I probably first came across Mick Magic some 25 years or so ago when he was not only running an underground cassette label Music & Elsewhere, which released nearly 600 albums between 1987 and 2003, but also had a band called Magic Moments at Twilight Time. It is safe to say that they were incredibly prolific themselves, releasing material not only through the M&E label but on others. There were ten volumes of a series called ‘Flashbax’, and German label Klappstuhl Records has released a “best of” that set, based on a fan poll conducted in 1992, specifically for a proposed ‘best of’ called ‘In Search Of Albert’, which never saw the light of day. Mick then added an additional disc of songs specially chosen by him, which assists in telling the story of the band, in their own quirky little style, all the way from their time travelling adventures that made our early existence so confusing, right up to the final track of the cassette era, “Freedom Overflow”, used for some years as the theme tune of the renowned pirate radio station.
I really wasn’t sure quite what to expect when I revisited this for the first time, as I remembered MMATT were quite an acquired taste, but I put on the headphones and decided to immerse myself in music that in some places goes back thirty years. It took a little while, but I soon realised I was smiling while I was playing this. It is nothing like what I normally listen to, as not only are the keyboards and sequencers horribly dated, but they must have sounded that way when the music was first made available. It is independent underground alternative rock pop which has elements of space rock contained within it, is jagged, simplistic, yet thoroughly enjoyable all at the same time. When the album finished, 18 songs and more than two hours later, I was really disappointed that it was over and had to delve back into it again. This is not music that takes itself seriously, but rather is all about having loads of cheap synths and sequencers with female vocals, and then having the nerve to make the music incredibly catchy and fun. Listening to it again and bloody hell I’m still smiling! Available for just €5 from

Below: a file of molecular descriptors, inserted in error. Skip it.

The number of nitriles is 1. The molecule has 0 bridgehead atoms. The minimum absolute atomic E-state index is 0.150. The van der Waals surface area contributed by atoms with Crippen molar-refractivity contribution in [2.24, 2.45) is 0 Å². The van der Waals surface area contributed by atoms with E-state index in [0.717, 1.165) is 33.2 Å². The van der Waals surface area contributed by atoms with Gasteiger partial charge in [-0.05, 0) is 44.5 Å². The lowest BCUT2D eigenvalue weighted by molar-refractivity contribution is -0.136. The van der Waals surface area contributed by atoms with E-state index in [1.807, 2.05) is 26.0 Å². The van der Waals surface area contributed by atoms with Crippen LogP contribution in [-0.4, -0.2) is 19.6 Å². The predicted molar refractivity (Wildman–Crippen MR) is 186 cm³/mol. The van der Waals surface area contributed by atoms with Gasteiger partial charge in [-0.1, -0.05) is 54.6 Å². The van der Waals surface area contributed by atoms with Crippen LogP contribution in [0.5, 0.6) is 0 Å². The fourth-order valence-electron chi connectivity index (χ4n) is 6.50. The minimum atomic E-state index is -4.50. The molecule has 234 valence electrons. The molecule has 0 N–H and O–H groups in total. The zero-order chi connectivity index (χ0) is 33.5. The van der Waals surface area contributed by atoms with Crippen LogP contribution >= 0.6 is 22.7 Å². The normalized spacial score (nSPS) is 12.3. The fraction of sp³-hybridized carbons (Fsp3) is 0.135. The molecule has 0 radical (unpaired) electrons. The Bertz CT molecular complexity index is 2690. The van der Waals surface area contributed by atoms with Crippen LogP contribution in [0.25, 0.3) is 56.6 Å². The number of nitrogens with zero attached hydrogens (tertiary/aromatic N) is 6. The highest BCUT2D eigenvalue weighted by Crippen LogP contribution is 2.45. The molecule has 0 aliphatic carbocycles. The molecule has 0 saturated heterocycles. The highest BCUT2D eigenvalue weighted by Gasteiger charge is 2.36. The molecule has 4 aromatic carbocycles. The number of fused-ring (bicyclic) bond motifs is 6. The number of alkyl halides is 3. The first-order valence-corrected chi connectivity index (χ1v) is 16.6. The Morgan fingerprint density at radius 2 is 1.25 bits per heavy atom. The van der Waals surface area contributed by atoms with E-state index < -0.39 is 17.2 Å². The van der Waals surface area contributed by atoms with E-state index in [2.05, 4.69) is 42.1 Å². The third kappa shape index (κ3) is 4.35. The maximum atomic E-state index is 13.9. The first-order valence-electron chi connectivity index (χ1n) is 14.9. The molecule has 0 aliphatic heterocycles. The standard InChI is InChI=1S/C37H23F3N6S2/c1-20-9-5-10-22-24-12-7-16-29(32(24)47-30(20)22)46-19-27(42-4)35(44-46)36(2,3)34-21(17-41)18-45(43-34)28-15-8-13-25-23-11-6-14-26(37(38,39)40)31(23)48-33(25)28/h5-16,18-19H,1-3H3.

Apparently this metalcore quartet started off life as Coldsight in 2014, only changing the name when founding guitarist Florent Salfati switched to lead vocals. They self-released their debut, ‘Hollow’, in 2016 and have now signed to Arising Empire Records for their second. I have never made secret my general dislike of the metalcore genre, and here I find myself rather more frustrated than normal, as what we have here are a bloody good metal band who are mixing in other bits and pieces which I find distracting. They are much heavier than many in the genre, with heavily distorted bass, and very strong guitars indeed. For me they lose it on the vocals, and some of the more “emotional” moments should be removed and the band just keep powering it out. But they are bombastic and powerful, and I am sure those who enjoy the genre far more than me will get a great deal from this highly polished and energetic band. 6/10
Three years on from the debut, and Luxembourg-based Light Damage are back with an album that builds on the first album and expands on that platform. Another change of drummer with Christophe Szczryk now on board, but there is also the use of guests which have allowed the band to bring in cello, double bass, violin, flute and most notably two female singers. One of these, Marilyn Placek, is involved with the one truly epic song, “From Minor to Sailor” which nearly break the twenty-minute barrier.